New Chair Dan Patrick is making his mark on the Senate Education Committee early, putting his goals for school choice front and center on his agenda.
The clamor over school choice will likely drown out many of Patrick's other goals for the session: expanding career and technology courses; dropping the number of required end-of-course tests; and expanding online courses.
Patrick laid out four options for choice: transfer between schools in a district; putting a child in a school outside the district with capacity; lifting the cap on charter schools; and, most controversial, passing an education scholarship tax credit.
Under Patrick's plan, which has the blessing of Lt. Gov. David Dewhurst, the state's neediest children in failing schools could pursue a scholarship drawn from businesses willing to set aside up to a quarter of their business franchise taxes.
Texas schools don't need evolution, Patrick said. They need a revolution.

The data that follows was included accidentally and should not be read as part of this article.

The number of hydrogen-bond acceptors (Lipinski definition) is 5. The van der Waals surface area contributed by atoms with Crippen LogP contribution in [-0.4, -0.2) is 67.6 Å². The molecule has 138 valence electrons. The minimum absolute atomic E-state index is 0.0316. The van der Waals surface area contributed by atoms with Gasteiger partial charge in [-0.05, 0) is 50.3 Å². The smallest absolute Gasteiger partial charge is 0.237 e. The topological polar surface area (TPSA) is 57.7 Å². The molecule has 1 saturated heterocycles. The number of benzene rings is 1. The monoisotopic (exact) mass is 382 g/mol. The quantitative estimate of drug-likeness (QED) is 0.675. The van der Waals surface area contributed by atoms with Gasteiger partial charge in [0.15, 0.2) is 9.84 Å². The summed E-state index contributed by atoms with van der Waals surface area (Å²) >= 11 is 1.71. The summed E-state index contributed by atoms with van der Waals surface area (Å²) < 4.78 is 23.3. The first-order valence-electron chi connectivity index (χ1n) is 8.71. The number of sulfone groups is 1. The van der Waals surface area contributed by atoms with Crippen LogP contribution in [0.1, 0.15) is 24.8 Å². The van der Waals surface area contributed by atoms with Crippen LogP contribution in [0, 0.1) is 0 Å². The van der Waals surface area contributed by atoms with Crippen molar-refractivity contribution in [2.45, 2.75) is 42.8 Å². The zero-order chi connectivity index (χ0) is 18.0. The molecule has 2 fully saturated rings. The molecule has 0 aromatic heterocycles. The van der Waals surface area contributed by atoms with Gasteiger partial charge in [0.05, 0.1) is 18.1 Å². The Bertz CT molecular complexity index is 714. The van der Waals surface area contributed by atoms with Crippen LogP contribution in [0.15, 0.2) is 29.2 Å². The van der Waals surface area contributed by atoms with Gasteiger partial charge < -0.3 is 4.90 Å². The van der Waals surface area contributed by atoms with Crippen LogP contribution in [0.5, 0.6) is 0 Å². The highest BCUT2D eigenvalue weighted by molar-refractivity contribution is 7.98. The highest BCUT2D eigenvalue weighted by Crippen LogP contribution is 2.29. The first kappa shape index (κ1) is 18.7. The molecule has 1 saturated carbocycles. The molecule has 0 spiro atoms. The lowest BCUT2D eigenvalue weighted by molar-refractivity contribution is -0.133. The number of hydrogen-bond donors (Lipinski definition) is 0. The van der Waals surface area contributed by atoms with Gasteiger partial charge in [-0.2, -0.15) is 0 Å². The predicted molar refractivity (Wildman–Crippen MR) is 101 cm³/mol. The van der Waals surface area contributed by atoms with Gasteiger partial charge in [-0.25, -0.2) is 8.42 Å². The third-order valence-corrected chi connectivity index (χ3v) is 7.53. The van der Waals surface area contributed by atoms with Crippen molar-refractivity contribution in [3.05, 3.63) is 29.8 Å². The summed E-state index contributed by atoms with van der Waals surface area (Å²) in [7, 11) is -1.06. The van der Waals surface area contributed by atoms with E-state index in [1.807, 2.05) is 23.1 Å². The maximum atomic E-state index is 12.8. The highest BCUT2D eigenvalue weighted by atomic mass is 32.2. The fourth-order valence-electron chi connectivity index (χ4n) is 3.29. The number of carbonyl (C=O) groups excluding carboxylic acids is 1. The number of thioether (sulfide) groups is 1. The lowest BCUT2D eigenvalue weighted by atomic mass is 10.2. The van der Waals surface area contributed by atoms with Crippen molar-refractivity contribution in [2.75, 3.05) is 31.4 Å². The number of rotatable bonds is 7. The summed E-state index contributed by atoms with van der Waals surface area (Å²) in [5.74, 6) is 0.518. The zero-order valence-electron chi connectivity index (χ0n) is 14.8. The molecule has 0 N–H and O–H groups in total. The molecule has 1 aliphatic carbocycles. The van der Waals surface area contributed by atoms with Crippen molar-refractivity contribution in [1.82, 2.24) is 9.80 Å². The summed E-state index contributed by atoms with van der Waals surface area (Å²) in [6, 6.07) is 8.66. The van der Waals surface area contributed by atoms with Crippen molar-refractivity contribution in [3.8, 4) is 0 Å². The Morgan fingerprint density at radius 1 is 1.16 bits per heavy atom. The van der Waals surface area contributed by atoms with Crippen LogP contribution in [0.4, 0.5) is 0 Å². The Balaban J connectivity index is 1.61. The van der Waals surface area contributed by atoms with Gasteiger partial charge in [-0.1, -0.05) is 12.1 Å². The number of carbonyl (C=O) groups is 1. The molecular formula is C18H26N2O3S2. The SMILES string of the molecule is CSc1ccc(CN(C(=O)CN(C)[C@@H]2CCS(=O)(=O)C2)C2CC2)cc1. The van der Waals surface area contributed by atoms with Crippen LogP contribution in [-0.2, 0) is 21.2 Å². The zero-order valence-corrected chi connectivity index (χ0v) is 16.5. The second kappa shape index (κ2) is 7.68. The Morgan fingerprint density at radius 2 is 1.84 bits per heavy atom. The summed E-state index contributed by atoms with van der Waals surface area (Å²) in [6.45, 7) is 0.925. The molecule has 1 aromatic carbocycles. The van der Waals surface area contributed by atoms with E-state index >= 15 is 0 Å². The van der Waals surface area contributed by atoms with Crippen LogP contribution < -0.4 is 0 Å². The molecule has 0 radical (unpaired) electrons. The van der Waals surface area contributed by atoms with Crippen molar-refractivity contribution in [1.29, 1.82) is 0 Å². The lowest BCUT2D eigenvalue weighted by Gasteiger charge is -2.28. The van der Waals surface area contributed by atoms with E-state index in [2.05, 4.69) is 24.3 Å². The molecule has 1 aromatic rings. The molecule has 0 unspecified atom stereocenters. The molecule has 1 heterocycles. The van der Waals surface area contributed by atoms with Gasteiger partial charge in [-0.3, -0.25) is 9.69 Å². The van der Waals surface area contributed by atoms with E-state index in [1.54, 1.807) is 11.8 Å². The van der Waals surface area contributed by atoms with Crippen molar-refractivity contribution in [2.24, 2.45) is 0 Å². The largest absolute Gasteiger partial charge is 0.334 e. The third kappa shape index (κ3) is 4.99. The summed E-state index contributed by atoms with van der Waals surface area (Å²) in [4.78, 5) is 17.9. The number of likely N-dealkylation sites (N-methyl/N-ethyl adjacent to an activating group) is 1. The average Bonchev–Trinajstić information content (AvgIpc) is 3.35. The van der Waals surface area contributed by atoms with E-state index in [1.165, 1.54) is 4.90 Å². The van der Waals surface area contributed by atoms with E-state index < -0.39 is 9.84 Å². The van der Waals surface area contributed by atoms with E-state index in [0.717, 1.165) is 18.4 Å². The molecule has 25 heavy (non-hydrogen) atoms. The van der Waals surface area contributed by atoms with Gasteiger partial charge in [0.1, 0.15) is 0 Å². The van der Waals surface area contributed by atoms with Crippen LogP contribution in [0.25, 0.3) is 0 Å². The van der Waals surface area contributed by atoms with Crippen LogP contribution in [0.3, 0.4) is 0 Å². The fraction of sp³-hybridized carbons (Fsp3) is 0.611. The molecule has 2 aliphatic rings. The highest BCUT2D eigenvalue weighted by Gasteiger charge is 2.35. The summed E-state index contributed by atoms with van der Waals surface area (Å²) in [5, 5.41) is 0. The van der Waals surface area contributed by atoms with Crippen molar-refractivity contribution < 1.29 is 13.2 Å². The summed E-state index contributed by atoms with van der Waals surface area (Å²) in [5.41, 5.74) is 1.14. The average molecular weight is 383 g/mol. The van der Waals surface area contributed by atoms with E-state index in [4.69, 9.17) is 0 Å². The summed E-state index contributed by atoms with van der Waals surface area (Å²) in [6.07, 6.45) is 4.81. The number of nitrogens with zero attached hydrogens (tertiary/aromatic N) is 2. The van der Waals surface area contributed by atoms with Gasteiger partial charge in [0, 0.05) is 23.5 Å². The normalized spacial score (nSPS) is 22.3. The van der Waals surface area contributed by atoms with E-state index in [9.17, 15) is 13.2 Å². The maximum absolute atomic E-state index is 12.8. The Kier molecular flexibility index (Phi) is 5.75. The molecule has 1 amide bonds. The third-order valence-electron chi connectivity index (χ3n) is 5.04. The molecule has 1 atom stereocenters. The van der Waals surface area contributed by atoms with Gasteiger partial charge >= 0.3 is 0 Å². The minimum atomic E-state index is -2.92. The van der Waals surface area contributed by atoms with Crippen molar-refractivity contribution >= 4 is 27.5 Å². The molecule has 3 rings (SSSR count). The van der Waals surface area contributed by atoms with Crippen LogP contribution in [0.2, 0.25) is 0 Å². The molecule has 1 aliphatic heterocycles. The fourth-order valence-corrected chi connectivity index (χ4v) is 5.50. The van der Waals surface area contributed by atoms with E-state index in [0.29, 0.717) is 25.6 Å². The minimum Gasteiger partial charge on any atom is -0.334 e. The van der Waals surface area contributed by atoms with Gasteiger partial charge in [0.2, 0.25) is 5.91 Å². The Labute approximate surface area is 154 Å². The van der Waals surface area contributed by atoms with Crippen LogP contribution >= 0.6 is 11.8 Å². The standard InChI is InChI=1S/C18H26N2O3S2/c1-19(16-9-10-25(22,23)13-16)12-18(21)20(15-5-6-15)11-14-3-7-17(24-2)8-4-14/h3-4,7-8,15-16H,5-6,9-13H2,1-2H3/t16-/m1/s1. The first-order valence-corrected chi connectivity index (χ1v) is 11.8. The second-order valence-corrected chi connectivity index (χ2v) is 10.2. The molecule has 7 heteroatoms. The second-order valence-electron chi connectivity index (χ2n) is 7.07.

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"It is immoral to say to any student or any parent, 'You have to go to a poor-performing public school because that's your ZIP code,'" Patrick said. "How do we say to that child, 'We expect you to graduate with high honors, but you have to go to a school that is a failure.'"
The school choice tax credit has passed other states, most notably in Florida. The Texas Association of Non-Public Schools argues that moving 300,000 student off the public school rolls, via tax credit scholarships, could save as much as $6 billion.
The Texas Freedom Network was quick to point out the potential pitfalls of such a program, such as funding students already enrolled in private school; scholarship organizations controlled by lobbyists; and a cottage industry that has grown up around soliciting tax credits donations.
"Tax credits are just a backdoor voucher scheme that diverts tax dollars from neighborhood public schools to private and religious schools," said Kathy Miller of the Texas Freedom Network. "Evidence in other states shows that these tax credits are a racket. They provide a big tax loophole for corporations and often benefit mostly well-to-do families with kids already in private schools while shortchanging our kids in public schools."